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College Station, TX, United States

Shilling R.L.,Heat Transfer Research Inc.
Heat Transfer Engineering | Year: 2012

Fouling is a costly problem in heat exchanger design and operation. Over the past 20-30 years, design capabilities have advanced such that most fouling can be mitigated through effective design techniques. A design margin is added to the initial clean design in order to handle uncertainties in design and any deterioration in performance due to the reduced fouling that occurs in spite of good design practice. This article explains the advantages and disadvantages of three common methods for adding design margin to heat exchangers. It then introduces a new design margin method that combines the strengths of the previous three while avoiding their weaknesses. © 2012 Taylor and Francis Group, LLC. Source


Shilling R.L.,Heat Transfer Research Inc.
Chemical Engineering Progress | Year: 2012

Tube inserts are useful tools that improve tubeside performance in heat exchangers. The best insert type and design for a particular application depends on flow conditions and fluid properties. Inserts that augment single-phase heat transfer use one or more of the four distinct mechanisms to compensate for boundary layer effects, static mixing, boundary layer interruption, swirl flow, and displaced flow. Static mixing is the physical interchange of fluid particles to different locations in the flow stream by mechanical means. At higher Graetz numbers, the thickness of the laminar boundary layer can easily be reduced by boundary layer interruption inserts. It trips the boundary layer, causing it to thin to its minimum thickness, which enhances heat transfer. Displaced flow inserts increase heat transfer by blocking the flow area farthest from the tube wall, which creates higher velocities along the tube wall heat transfer surface. Source


Bouhairie S.,Heat Transfer Research Inc.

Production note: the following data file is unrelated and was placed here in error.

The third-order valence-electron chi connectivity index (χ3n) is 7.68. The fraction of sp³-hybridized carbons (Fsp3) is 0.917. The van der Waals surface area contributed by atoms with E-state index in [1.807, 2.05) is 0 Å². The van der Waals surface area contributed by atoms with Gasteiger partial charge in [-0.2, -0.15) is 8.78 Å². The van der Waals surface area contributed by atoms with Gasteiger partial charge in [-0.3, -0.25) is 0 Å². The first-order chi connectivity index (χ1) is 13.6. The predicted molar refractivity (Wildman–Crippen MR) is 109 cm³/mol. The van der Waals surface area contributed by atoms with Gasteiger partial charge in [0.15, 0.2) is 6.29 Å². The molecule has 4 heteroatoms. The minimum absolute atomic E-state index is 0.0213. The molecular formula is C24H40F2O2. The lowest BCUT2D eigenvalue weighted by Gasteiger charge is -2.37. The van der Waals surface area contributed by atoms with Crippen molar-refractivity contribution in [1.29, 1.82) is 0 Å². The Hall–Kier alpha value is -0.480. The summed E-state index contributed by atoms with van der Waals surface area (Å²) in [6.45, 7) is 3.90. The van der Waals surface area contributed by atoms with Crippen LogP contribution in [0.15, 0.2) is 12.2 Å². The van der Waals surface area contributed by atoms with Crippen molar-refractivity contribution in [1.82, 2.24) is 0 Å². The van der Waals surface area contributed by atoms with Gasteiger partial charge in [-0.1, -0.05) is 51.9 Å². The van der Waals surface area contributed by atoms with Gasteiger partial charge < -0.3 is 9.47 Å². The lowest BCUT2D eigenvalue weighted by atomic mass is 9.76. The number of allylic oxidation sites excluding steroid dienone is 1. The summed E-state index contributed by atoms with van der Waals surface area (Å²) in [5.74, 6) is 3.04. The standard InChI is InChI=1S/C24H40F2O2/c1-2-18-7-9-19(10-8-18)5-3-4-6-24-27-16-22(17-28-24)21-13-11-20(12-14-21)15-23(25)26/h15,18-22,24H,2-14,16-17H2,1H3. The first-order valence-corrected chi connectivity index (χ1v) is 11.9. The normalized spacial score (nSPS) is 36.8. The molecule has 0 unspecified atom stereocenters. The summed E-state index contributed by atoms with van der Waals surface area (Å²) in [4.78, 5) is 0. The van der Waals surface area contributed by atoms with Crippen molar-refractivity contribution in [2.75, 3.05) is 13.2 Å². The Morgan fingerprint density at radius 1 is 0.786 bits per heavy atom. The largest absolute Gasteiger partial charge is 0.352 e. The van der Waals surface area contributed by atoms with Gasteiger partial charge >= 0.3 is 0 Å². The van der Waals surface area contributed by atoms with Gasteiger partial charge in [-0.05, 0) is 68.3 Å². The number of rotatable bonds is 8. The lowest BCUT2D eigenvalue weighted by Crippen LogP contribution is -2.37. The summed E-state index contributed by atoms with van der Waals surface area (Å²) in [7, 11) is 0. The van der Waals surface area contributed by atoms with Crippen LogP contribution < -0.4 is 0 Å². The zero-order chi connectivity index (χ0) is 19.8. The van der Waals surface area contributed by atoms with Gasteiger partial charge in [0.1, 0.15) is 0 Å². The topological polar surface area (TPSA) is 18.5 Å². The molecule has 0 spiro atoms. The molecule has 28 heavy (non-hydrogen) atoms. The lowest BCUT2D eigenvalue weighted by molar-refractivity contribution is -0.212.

Chemical Engineering Progress | Year: 2012

Some of the steps that need to be followed to select the appropriate baffle for shell-and-tube heat exchangers are discussed. Baffles play a crucial role in regulating shellside fluid flow and improving heat transfer between shellside and tubeside process fluids. It is essential to remember that baffles are available in a range of shapes and sizes, and the most common among these is the segmental baffle. The Tubular Exchanger Manufacturers Association, Inc., (TEMA) provides design guidelines for segmental baffles. TEMA baffles can be single- or multi-segmental, or tube support plates, while tube support plates are used in the no-tubesin-window (NTIW) design to ensure that all baffles support every tube, eliminating tubes with long unsupported spans. TEMA standards also specify that the minimum spacing between segmental baffles need to be the larger of one-fifth of the shell inside diameter or 51 mm. Source


Trademark
Heat Transfer Research Inc. | Date: 2016-05-18

Computer software for the design and performance evaluation of heat transfer equipment.


Trademark
Heat Transfer Research Inc. | Date: 2010-01-12

Computer software for the design and performance evaluation of heat transfer equipment.

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